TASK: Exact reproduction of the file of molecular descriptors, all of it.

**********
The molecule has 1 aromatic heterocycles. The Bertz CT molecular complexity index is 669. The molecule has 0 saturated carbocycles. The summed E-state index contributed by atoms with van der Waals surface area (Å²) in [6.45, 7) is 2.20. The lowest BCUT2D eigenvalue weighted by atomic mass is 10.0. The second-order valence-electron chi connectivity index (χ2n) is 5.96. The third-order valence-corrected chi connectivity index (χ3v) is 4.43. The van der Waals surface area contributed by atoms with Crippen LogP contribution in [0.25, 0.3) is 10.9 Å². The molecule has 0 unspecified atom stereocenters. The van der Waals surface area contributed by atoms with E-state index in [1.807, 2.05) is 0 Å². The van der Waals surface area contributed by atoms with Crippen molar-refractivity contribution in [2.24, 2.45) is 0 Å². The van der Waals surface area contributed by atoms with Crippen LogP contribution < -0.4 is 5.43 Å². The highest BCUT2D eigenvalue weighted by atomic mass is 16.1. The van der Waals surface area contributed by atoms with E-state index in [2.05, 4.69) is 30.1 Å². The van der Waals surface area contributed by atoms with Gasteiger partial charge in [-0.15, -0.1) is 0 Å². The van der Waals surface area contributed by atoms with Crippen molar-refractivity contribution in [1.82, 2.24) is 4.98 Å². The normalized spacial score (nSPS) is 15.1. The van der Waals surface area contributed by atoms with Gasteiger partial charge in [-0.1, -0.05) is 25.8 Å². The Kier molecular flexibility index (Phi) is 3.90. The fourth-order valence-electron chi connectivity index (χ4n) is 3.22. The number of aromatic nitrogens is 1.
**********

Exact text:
The molecule has 1 aromatic heterocycles. The Bertz CT molecular complexity index is 669. The molecule has 0 saturated carbocycles. The summed E-state index contributed by atoms with van der Waals surface area (Å²) in [6.45, 7) is 2.20. The lowest BCUT2D eigenvalue weighted by atomic mass is 10.0. The second-order valence-electron chi connectivity index (χ2n) is 5.96. The third-order valence-corrected chi connectivity index (χ3v) is 4.43. The van der Waals surface area contributed by atoms with Crippen LogP contribution in [0.25, 0.3) is 10.9 Å². The molecule has 0 unspecified atom stereocenters. The van der Waals surface area contributed by atoms with E-state index in [1.807, 2.05) is 0 Å². The van der Waals surface area contributed by atoms with Crippen molar-refractivity contribution in [2.24, 2.45) is 0 Å². The van der Waals surface area contributed by atoms with Crippen LogP contribution < -0.4 is 5.43 Å². The highest BCUT2D eigenvalue weighted by atomic mass is 16.1. The van der Waals surface area contributed by atoms with E-state index in [2.05, 4.69) is 30.1 Å². The van der Waals surface area contributed by atoms with Gasteiger partial charge in [-0.15, -0.1) is 0 Å². The van der Waals surface area contributed by atoms with Crippen molar-refractivity contribution in [1.82, 2.24) is 4.98 Å². The normalized spacial score (nSPS) is 15.1. The van der Waals surface area contributed by atoms with Gasteiger partial charge in [-0.1, -0.05) is 25.8 Å². The Kier molecular flexibility index (Phi) is 3.90. The fourth-order valence-electron chi connectivity index (χ4n) is 3.22. The number of aromatic nitrogens is 1.